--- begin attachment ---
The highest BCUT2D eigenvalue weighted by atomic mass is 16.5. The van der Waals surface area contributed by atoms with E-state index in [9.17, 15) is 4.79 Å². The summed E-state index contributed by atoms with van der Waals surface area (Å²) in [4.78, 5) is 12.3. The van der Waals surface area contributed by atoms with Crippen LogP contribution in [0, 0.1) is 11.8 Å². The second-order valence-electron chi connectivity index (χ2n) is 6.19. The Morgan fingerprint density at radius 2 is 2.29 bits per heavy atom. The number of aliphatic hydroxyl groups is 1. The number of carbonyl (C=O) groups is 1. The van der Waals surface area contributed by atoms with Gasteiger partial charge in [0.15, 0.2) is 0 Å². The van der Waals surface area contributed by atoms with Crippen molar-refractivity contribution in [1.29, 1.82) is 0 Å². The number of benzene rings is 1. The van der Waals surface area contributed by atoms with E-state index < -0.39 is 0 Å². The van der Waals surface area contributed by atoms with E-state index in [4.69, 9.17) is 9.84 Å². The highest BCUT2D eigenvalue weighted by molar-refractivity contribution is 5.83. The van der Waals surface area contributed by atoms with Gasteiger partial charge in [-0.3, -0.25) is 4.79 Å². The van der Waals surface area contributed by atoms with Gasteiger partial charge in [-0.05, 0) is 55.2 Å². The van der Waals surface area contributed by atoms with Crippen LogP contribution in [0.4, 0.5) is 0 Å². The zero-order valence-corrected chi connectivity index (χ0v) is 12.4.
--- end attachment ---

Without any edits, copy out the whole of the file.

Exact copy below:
The highest BCUT2D eigenvalue weighted by atomic mass is 16.5. The van der Waals surface area contributed by atoms with E-state index in [9.17, 15) is 4.79 Å². The summed E-state index contributed by atoms with van der Waals surface area (Å²) in [4.78, 5) is 12.3. The van der Waals surface area contributed by atoms with Crippen LogP contribution in [0, 0.1) is 11.8 Å². The second-order valence-electron chi connectivity index (χ2n) is 6.19. The Morgan fingerprint density at radius 2 is 2.29 bits per heavy atom. The number of aliphatic hydroxyl groups is 1. The number of carbonyl (C=O) groups is 1. The van der Waals surface area contributed by atoms with Gasteiger partial charge in [0.15, 0.2) is 0 Å². The van der Waals surface area contributed by atoms with Crippen molar-refractivity contribution in [1.29, 1.82) is 0 Å². The number of benzene rings is 1. The van der Waals surface area contributed by atoms with E-state index < -0.39 is 0 Å². The van der Waals surface area contributed by atoms with E-state index in [4.69, 9.17) is 9.84 Å². The highest BCUT2D eigenvalue weighted by molar-refractivity contribution is 5.83. The van der Waals surface area contributed by atoms with Gasteiger partial charge in [-0.3, -0.25) is 4.79 Å². The van der Waals surface area contributed by atoms with Gasteiger partial charge in [-0.05, 0) is 55.2 Å². The van der Waals surface area contributed by atoms with Crippen LogP contribution in [0.4, 0.5) is 0 Å². The zero-order valence-corrected chi connectivity index (χ0v) is 12.4.